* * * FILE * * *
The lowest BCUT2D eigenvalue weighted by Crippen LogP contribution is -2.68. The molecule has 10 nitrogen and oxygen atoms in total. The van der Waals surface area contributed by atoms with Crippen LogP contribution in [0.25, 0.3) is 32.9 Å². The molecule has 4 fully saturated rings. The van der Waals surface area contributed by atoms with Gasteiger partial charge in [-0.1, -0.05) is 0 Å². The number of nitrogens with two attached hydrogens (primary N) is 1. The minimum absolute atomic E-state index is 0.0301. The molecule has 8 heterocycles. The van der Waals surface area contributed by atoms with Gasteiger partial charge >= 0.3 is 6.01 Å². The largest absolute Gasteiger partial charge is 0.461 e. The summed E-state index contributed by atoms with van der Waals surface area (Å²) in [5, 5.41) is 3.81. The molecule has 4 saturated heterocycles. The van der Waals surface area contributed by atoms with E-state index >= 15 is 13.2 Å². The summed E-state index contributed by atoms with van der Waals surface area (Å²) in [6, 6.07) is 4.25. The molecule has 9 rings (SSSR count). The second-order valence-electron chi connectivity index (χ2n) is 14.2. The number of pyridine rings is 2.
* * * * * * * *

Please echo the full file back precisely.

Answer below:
The lowest BCUT2D eigenvalue weighted by Crippen LogP contribution is -2.68. The molecule has 10 nitrogen and oxygen atoms in total. The van der Waals surface area contributed by atoms with Crippen LogP contribution in [0.25, 0.3) is 32.9 Å². The molecule has 4 fully saturated rings. The van der Waals surface area contributed by atoms with Gasteiger partial charge in [-0.1, -0.05) is 0 Å². The number of nitrogens with two attached hydrogens (primary N) is 1. The minimum absolute atomic E-state index is 0.0301. The molecule has 8 heterocycles. The van der Waals surface area contributed by atoms with Gasteiger partial charge >= 0.3 is 6.01 Å². The largest absolute Gasteiger partial charge is 0.461 e. The summed E-state index contributed by atoms with van der Waals surface area (Å²) in [5, 5.41) is 3.81. The molecule has 4 saturated heterocycles. The van der Waals surface area contributed by atoms with E-state index >= 15 is 13.2 Å². The summed E-state index contributed by atoms with van der Waals surface area (Å²) in [6, 6.07) is 4.25. The molecule has 9 rings (SSSR count). The second-order valence-electron chi connectivity index (χ2n) is 14.2. The number of pyridine rings is 2.